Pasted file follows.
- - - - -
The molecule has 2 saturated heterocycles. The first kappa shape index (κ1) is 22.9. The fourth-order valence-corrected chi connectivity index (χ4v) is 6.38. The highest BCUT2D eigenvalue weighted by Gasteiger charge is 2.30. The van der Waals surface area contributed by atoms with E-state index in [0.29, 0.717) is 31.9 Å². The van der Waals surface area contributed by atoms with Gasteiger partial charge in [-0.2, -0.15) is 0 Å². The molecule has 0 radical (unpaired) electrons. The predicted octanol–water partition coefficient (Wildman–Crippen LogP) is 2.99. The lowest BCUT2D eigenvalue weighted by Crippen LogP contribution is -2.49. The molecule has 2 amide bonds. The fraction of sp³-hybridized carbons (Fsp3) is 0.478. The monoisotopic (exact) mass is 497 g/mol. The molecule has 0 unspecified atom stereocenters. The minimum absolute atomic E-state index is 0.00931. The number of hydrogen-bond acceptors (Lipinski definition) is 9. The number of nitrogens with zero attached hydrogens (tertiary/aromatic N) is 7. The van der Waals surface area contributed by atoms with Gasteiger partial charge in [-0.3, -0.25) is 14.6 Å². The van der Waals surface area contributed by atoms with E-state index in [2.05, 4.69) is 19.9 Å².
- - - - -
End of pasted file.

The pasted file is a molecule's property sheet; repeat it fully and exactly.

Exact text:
The molecule has 2 saturated heterocycles. The first kappa shape index (κ1) is 22.9. The fourth-order valence-corrected chi connectivity index (χ4v) is 6.38. The highest BCUT2D eigenvalue weighted by Gasteiger charge is 2.30. The van der Waals surface area contributed by atoms with E-state index in [0.29, 0.717) is 31.9 Å². The van der Waals surface area contributed by atoms with Gasteiger partial charge in [-0.2, -0.15) is 0 Å². The molecule has 0 radical (unpaired) electrons. The predicted octanol–water partition coefficient (Wildman–Crippen LogP) is 2.99. The lowest BCUT2D eigenvalue weighted by Crippen LogP contribution is -2.49. The molecule has 2 amide bonds. The fraction of sp³-hybridized carbons (Fsp3) is 0.478. The monoisotopic (exact) mass is 497 g/mol. The molecule has 0 unspecified atom stereocenters. The minimum absolute atomic E-state index is 0.00931. The number of hydrogen-bond acceptors (Lipinski definition) is 9. The number of nitrogens with zero attached hydrogens (tertiary/aromatic N) is 7. The van der Waals surface area contributed by atoms with Gasteiger partial charge in [-0.3, -0.25) is 14.6 Å². The van der Waals surface area contributed by atoms with E-state index in [2.05, 4.69) is 19.9 Å².